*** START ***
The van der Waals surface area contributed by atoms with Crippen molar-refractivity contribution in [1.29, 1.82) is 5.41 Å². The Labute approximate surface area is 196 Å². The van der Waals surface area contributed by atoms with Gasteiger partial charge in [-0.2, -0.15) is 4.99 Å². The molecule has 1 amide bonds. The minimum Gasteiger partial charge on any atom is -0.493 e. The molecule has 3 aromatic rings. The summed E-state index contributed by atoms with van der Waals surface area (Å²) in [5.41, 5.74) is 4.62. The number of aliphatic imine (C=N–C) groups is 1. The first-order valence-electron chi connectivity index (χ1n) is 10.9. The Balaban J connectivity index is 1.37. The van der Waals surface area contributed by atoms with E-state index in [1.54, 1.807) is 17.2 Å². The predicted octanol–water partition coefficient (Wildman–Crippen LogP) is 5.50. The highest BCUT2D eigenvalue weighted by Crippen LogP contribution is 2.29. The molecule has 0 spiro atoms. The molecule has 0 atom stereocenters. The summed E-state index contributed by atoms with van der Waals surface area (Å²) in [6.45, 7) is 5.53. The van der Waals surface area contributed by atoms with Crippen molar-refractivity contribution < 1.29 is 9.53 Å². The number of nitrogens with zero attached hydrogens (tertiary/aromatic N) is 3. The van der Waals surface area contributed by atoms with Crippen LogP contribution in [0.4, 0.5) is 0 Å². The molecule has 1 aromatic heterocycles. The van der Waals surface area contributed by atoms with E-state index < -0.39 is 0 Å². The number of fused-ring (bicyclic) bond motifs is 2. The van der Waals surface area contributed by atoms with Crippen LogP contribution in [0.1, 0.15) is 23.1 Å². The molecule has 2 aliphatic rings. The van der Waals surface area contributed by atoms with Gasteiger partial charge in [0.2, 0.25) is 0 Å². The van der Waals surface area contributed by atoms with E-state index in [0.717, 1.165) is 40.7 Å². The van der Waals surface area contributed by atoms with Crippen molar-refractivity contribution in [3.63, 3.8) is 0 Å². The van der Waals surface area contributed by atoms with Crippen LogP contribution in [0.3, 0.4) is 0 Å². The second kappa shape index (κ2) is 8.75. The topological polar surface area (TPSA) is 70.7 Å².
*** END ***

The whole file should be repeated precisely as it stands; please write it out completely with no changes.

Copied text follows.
The van der Waals surface area contributed by atoms with Crippen molar-refractivity contribution in [1.29, 1.82) is 5.41 Å². The Labute approximate surface area is 196 Å². The van der Waals surface area contributed by atoms with Gasteiger partial charge in [-0.2, -0.15) is 4.99 Å². The molecule has 1 amide bonds. The minimum Gasteiger partial charge on any atom is -0.493 e. The molecule has 3 aromatic rings. The summed E-state index contributed by atoms with van der Waals surface area (Å²) in [5.41, 5.74) is 4.62. The number of aliphatic imine (C=N–C) groups is 1. The first-order valence-electron chi connectivity index (χ1n) is 10.9. The Balaban J connectivity index is 1.37. The van der Waals surface area contributed by atoms with E-state index in [1.54, 1.807) is 17.2 Å². The predicted octanol–water partition coefficient (Wildman–Crippen LogP) is 5.50. The highest BCUT2D eigenvalue weighted by Crippen LogP contribution is 2.29. The molecule has 0 spiro atoms. The molecule has 0 atom stereocenters. The summed E-state index contributed by atoms with van der Waals surface area (Å²) in [6.45, 7) is 5.53. The van der Waals surface area contributed by atoms with Crippen molar-refractivity contribution < 1.29 is 9.53 Å². The number of nitrogens with zero attached hydrogens (tertiary/aromatic N) is 3. The van der Waals surface area contributed by atoms with Crippen LogP contribution in [0.4, 0.5) is 0 Å². The molecule has 1 aromatic heterocycles. The van der Waals surface area contributed by atoms with E-state index < -0.39 is 0 Å². The number of fused-ring (bicyclic) bond motifs is 2. The van der Waals surface area contributed by atoms with Crippen LogP contribution in [0.1, 0.15) is 23.1 Å². The molecule has 2 aliphatic rings. The van der Waals surface area contributed by atoms with Gasteiger partial charge in [0.2, 0.25) is 0 Å². The van der Waals surface area contributed by atoms with E-state index in [0.717, 1.165) is 40.7 Å². The van der Waals surface area contributed by atoms with Crippen molar-refractivity contribution in [3.63, 3.8) is 0 Å². The van der Waals surface area contributed by atoms with Crippen LogP contribution in [0.3, 0.4) is 0 Å². The second kappa shape index (κ2) is 8.75. The topological polar surface area (TPSA) is 70.7 Å².